Brenda JOHNSON, Appellant, v. COMMONWEALTH of Kentucky, Appellee.
Brenda Johnson appeals her conviction in the Oldham Circuit Court on three counts of second-degree forgery. Having concluded that the trial court erred by excluding relevant evidence, we reverse and remand for a new trial.
In September 1989, Brenda and John Johnson were married. The couple had two children in addition to John's two children from a previous marriage. Subsequently, one of John's children from his previous marriage, who by then was an adult, passed away. As the beneficiary of his child's life insurance policy, John received the death benefit proceeds and deposited them into an account, the Prudential account.
In early 2002, John, a reservist in the United States Navy, was called up for active duty and assigned to the Middle East. In accordance with the recommendation of the military for personnel stationed in a war zone, John and Brenda met with an attorney and did their estate planning. During this estate planning session, John executed a power of attorney which granted Brenda control over his financial assets but specifically prohibited her access to or control over the Prudential account. On March 22, 2002, John deployed to the Middle East.
Before and during John's deployment, during the period of October 26, 2001, to April 3, 2003, Brenda signed six checks, in John's name, for funds that were drawn against the Prudential account. Three of the checks were written to Brenda's company, The Cheesecakery, Inc., two checks were written to Brenda herself, and one check was written to John although he did not receive the check or its proceeds.
John returned home from the Middle East in June 2003. As he began to review his financial records, he realized that the Prudential account statements were missing. He contacted Prudential and they were able to send him copies of the missing statements. Eventually, Brenda admitted to John that she had disposed of the account statements to prevent John from discovering her use of the Prudential account.
On July 9, 2003, John filed for divorce, and, in time, the two were able to reach a comprehensive agreement which was memorialized in their property settlement agreement. The property settlement agreement provided, in pertinent part, as follows:
2.4 STOCKS, BONDS, BUSINESS INTERESTS, AND BANK AND INSTITUTIONAL ACCOUNTS. The parties acknowledge that they have cash accounts located at the Navy Federal Credit Union and Prudential. The parties agree that Respondent shall receive $16,500.00 from said accounts and Petitioner shall receive $11,500 from said accounts. The parties agree this is a fair and equitable division.
Near the end of this document, Provision 6.4 provided:
This Agreement constitutes the full and complete Property Settlement Agreement between the parties, and each party releases the other from any and all obligations and from any and all rights either may have in any property owned by the other, except as provided for herein. The parties hereby accept the consideration herein in full satisfaction of any and all claims they may have for maintenance, except as provided for herein, and in lieu of all rights of dower and curtesy, and to any property they now own or acquire, except as specifically provided hereinabove. Modification of the terms of this Property Settlement Agreement are expressly precluded.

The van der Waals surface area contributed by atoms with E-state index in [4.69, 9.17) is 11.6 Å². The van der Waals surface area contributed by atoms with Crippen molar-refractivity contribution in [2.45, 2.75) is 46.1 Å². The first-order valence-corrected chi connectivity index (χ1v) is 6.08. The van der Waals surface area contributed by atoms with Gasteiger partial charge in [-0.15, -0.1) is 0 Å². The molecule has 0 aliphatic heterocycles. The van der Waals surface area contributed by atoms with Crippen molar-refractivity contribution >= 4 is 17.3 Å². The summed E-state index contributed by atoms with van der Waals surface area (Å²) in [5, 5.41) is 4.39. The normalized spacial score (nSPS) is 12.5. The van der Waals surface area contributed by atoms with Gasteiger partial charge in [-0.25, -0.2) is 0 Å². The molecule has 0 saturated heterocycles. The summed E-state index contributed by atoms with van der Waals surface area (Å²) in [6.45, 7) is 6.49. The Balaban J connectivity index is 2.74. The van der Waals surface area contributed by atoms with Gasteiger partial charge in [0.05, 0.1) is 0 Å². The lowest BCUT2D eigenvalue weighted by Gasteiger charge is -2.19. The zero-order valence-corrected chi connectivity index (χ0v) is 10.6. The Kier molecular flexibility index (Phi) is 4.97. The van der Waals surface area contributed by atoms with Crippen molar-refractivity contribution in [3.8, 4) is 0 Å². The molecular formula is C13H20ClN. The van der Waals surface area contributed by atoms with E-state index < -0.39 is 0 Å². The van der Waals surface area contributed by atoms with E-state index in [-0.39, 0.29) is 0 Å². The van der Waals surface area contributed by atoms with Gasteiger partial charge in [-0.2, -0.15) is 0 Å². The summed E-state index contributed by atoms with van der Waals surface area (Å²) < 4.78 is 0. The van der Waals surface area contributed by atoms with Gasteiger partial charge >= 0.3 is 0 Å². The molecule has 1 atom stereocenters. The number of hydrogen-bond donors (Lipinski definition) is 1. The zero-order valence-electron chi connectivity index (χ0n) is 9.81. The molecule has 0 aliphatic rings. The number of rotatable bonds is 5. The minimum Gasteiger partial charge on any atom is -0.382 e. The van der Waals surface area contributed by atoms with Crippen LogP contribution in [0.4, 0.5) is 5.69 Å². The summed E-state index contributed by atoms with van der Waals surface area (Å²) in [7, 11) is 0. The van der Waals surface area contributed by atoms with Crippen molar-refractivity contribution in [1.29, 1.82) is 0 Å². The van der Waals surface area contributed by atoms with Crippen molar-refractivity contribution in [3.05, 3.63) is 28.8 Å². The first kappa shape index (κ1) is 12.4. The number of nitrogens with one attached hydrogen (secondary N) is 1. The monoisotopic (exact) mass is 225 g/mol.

Shortly after the execution of the settlement agreement, Judge Karen Conrad, who presided over the divorce case as well as Brenda's forgery case, issued a divorce decree which incorporated the agreement.
By July 2004, the parties were back in court litigating child support and maintenance issues. John moved the court to reduce his child support and maintenance obligations, and Brenda moved the court to hold John in contempt for non-payment of the same. On August 27, 2004, Judge Conrad issued an order holding John in contempt for failing to meet his obligations and assessed arrearages against him. Within a month of this contempt order, on September 20, 2004, John called the police and informed them that Brenda had forged his name to six checks. Eventually, Brenda was indicted on six counts of second-degree forgery.
On the morning of trial, the Commonwealth filed a motion in limine for the exclusion of the divorce settlement from evidence based on its irrelevancy to Brenda's forgery charges. Brenda contended that the settlement was relevant to show her intent at the time of the check writing and to show that John ratified or acquiesced in the check writing which would absolve the criminality of her actions. After the hearing, the trial court issued an order excluding the settlement and most of the testimony regarding the parties' divorce. The court ruled that this evidence was irrelevant.2